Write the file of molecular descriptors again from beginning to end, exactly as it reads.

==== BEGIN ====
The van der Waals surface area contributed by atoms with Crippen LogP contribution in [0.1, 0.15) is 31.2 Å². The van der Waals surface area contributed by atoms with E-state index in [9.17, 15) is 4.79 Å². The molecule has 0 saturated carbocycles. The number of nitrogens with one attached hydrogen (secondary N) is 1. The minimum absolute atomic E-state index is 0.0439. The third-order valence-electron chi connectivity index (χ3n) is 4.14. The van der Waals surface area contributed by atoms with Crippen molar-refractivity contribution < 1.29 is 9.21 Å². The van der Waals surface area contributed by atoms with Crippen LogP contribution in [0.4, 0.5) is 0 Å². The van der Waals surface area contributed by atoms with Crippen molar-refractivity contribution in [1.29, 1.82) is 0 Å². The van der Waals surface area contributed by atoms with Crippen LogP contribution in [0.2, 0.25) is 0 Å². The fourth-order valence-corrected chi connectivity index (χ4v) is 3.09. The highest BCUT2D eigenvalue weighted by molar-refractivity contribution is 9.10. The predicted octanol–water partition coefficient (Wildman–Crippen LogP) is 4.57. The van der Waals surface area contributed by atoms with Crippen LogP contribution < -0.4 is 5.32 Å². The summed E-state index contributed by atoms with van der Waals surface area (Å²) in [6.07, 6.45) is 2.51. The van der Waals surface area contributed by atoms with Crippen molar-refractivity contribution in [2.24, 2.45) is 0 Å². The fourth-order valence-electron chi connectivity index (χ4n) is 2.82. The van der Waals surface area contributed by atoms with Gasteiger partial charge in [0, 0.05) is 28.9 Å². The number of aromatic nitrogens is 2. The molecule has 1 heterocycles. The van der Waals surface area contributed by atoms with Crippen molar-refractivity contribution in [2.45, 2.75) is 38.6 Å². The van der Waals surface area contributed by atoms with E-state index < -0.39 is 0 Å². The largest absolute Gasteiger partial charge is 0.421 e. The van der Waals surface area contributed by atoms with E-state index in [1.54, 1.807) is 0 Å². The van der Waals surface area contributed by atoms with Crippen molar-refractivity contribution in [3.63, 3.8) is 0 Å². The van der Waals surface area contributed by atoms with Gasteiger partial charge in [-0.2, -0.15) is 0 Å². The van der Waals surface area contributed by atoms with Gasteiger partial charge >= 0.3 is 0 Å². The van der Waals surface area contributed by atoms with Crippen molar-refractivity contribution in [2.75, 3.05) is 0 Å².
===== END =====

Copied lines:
The van der Waals surface area contributed by atoms with Crippen LogP contribution in [0.1, 0.15) is 31.2 Å². The van der Waals surface area contributed by atoms with E-state index in [9.17, 15) is 4.79 Å². The molecule has 0 saturated carbocycles. The number of nitrogens with one attached hydrogen (secondary N) is 1. The minimum absolute atomic E-state index is 0.0439. The third-order valence-electron chi connectivity index (χ3n) is 4.14. The van der Waals surface area contributed by atoms with Crippen molar-refractivity contribution < 1.29 is 9.21 Å². The van der Waals surface area contributed by atoms with Crippen LogP contribution in [0.4, 0.5) is 0 Å². The van der Waals surface area contributed by atoms with Crippen molar-refractivity contribution in [1.29, 1.82) is 0 Å². The van der Waals surface area contributed by atoms with Crippen LogP contribution in [0.2, 0.25) is 0 Å². The fourth-order valence-corrected chi connectivity index (χ4v) is 3.09. The highest BCUT2D eigenvalue weighted by molar-refractivity contribution is 9.10. The predicted octanol–water partition coefficient (Wildman–Crippen LogP) is 4.57. The van der Waals surface area contributed by atoms with Crippen LogP contribution < -0.4 is 5.32 Å². The summed E-state index contributed by atoms with van der Waals surface area (Å²) in [6.07, 6.45) is 2.51. The van der Waals surface area contributed by atoms with Crippen molar-refractivity contribution in [2.24, 2.45) is 0 Å². The fourth-order valence-electron chi connectivity index (χ4n) is 2.82. The van der Waals surface area contributed by atoms with Gasteiger partial charge in [0, 0.05) is 28.9 Å². The number of aromatic nitrogens is 2. The molecule has 1 heterocycles. The van der Waals surface area contributed by atoms with Crippen molar-refractivity contribution in [2.45, 2.75) is 38.6 Å². The van der Waals surface area contributed by atoms with E-state index < -0.39 is 0 Å². The largest absolute Gasteiger partial charge is 0.421 e. The van der Waals surface area contributed by atoms with E-state index in [1.54, 1.807) is 0 Å². The van der Waals surface area contributed by atoms with Crippen molar-refractivity contribution in [3.63, 3.8) is 0 Å². The van der Waals surface area contributed by atoms with Gasteiger partial charge in [-0.2, -0.15) is 0 Å². The van der Waals surface area contributed by atoms with Gasteiger partial charge >= 0.3 is 0 Å². The van der Waals surface area contributed by atoms with Crippen molar-refractivity contribution in [2.75, 3.05) is 0 Å².